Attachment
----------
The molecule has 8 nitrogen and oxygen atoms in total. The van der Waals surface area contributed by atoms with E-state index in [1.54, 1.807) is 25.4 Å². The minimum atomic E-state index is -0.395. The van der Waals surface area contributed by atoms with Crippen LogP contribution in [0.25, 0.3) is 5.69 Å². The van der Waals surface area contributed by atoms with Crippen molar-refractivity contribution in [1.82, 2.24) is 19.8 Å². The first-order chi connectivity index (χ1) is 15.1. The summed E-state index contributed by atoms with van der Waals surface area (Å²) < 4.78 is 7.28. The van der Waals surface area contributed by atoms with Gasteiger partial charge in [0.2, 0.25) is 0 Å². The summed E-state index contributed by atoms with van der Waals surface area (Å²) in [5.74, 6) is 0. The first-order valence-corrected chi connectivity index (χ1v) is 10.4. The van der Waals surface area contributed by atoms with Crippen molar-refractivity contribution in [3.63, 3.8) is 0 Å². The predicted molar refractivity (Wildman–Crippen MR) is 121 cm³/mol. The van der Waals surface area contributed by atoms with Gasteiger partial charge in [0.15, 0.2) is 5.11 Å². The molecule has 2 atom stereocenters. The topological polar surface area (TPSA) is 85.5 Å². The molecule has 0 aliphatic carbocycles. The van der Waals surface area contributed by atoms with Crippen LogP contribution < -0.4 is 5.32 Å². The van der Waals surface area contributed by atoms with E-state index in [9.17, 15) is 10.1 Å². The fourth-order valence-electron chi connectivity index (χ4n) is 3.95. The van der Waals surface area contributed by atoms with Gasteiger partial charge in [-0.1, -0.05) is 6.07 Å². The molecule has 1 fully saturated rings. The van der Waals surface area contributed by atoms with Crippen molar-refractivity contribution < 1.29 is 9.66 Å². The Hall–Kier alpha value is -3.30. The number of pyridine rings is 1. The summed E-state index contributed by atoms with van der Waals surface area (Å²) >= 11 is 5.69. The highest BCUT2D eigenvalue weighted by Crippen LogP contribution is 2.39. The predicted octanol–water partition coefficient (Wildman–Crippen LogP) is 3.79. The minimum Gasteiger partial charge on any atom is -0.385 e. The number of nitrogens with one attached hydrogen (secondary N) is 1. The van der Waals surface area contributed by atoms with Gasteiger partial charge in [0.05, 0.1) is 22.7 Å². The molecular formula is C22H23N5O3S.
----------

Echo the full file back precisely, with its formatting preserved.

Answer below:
The molecule has 8 nitrogen and oxygen atoms in total. The van der Waals surface area contributed by atoms with E-state index in [1.54, 1.807) is 25.4 Å². The minimum atomic E-state index is -0.395. The van der Waals surface area contributed by atoms with Crippen LogP contribution in [0.25, 0.3) is 5.69 Å². The van der Waals surface area contributed by atoms with Crippen molar-refractivity contribution in [1.82, 2.24) is 19.8 Å². The first-order chi connectivity index (χ1) is 15.1. The summed E-state index contributed by atoms with van der Waals surface area (Å²) < 4.78 is 7.28. The van der Waals surface area contributed by atoms with Gasteiger partial charge in [0.2, 0.25) is 0 Å². The summed E-state index contributed by atoms with van der Waals surface area (Å²) in [5.74, 6) is 0. The first-order valence-corrected chi connectivity index (χ1v) is 10.4. The van der Waals surface area contributed by atoms with Crippen molar-refractivity contribution in [3.63, 3.8) is 0 Å². The predicted molar refractivity (Wildman–Crippen MR) is 121 cm³/mol. The van der Waals surface area contributed by atoms with Gasteiger partial charge in [0.15, 0.2) is 5.11 Å². The molecule has 2 atom stereocenters. The topological polar surface area (TPSA) is 85.5 Å². The molecule has 0 aliphatic carbocycles. The van der Waals surface area contributed by atoms with Crippen LogP contribution < -0.4 is 5.32 Å². The van der Waals surface area contributed by atoms with E-state index in [9.17, 15) is 10.1 Å². The fourth-order valence-electron chi connectivity index (χ4n) is 3.95. The van der Waals surface area contributed by atoms with Gasteiger partial charge in [-0.1, -0.05) is 6.07 Å². The molecule has 1 fully saturated rings. The van der Waals surface area contributed by atoms with Crippen molar-refractivity contribution < 1.29 is 9.66 Å². The Hall–Kier alpha value is -3.30. The number of pyridine rings is 1. The summed E-state index contributed by atoms with van der Waals surface area (Å²) >= 11 is 5.69. The highest BCUT2D eigenvalue weighted by Crippen LogP contribution is 2.39. The predicted octanol–water partition coefficient (Wildman–Crippen LogP) is 3.79. The minimum Gasteiger partial charge on any atom is -0.385 e. The number of nitrogens with one attached hydrogen (secondary N) is 1. The van der Waals surface area contributed by atoms with Gasteiger partial charge in [0.05, 0.1) is 22.7 Å². The molecular formula is C22H23N5O3S.